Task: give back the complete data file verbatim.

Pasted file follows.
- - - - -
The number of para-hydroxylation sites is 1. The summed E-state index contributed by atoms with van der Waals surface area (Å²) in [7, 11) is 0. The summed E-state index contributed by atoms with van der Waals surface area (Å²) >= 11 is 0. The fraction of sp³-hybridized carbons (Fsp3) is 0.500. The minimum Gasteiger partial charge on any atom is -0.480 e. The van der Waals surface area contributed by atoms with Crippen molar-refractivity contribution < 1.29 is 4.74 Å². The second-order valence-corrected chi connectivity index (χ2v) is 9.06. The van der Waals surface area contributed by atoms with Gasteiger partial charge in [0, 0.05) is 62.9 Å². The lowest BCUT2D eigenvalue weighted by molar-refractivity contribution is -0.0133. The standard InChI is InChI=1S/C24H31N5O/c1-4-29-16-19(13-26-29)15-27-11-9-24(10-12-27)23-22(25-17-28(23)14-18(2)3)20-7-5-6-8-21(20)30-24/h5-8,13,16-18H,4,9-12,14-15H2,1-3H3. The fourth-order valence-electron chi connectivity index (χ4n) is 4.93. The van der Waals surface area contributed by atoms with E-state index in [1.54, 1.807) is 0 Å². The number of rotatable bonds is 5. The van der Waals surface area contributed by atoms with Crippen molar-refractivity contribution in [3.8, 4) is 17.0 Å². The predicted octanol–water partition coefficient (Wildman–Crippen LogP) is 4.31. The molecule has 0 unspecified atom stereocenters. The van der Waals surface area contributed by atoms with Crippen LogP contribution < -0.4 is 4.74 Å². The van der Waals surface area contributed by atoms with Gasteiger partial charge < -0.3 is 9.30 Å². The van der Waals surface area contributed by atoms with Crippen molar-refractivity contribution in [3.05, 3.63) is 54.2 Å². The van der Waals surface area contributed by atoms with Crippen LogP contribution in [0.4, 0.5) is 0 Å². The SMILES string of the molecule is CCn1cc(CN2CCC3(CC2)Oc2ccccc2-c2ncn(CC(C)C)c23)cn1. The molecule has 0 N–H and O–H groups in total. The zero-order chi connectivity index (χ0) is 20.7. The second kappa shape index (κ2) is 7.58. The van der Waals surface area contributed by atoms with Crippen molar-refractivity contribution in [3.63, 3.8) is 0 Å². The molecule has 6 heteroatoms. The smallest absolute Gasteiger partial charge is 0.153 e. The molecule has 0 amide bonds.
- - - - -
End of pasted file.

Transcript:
The number of para-hydroxylation sites is 1. The summed E-state index contributed by atoms with van der Waals surface area (Å²) in [7, 11) is 0. The summed E-state index contributed by atoms with van der Waals surface area (Å²) >= 11 is 0. The fraction of sp³-hybridized carbons (Fsp3) is 0.500. The minimum Gasteiger partial charge on any atom is -0.480 e. The van der Waals surface area contributed by atoms with Crippen molar-refractivity contribution < 1.29 is 4.74 Å². The second-order valence-corrected chi connectivity index (χ2v) is 9.06. The van der Waals surface area contributed by atoms with Gasteiger partial charge in [0, 0.05) is 62.9 Å². The lowest BCUT2D eigenvalue weighted by molar-refractivity contribution is -0.0133. The standard InChI is InChI=1S/C24H31N5O/c1-4-29-16-19(13-26-29)15-27-11-9-24(10-12-27)23-22(25-17-28(23)14-18(2)3)20-7-5-6-8-21(20)30-24/h5-8,13,16-18H,4,9-12,14-15H2,1-3H3. The fourth-order valence-electron chi connectivity index (χ4n) is 4.93. The van der Waals surface area contributed by atoms with E-state index in [1.54, 1.807) is 0 Å². The number of rotatable bonds is 5. The van der Waals surface area contributed by atoms with Crippen molar-refractivity contribution in [3.8, 4) is 17.0 Å². The predicted octanol–water partition coefficient (Wildman–Crippen LogP) is 4.31. The molecule has 0 unspecified atom stereocenters. The van der Waals surface area contributed by atoms with Crippen LogP contribution < -0.4 is 4.74 Å². The van der Waals surface area contributed by atoms with Gasteiger partial charge < -0.3 is 9.30 Å². The van der Waals surface area contributed by atoms with Crippen molar-refractivity contribution in [3.05, 3.63) is 54.2 Å². The van der Waals surface area contributed by atoms with Crippen LogP contribution in [0.4, 0.5) is 0 Å². The SMILES string of the molecule is CCn1cc(CN2CCC3(CC2)Oc2ccccc2-c2ncn(CC(C)C)c23)cn1. The molecule has 0 N–H and O–H groups in total. The zero-order chi connectivity index (χ0) is 20.7. The second kappa shape index (κ2) is 7.58. The van der Waals surface area contributed by atoms with Crippen molar-refractivity contribution in [3.63, 3.8) is 0 Å². The molecule has 6 heteroatoms. The smallest absolute Gasteiger partial charge is 0.153 e. The molecule has 0 amide bonds.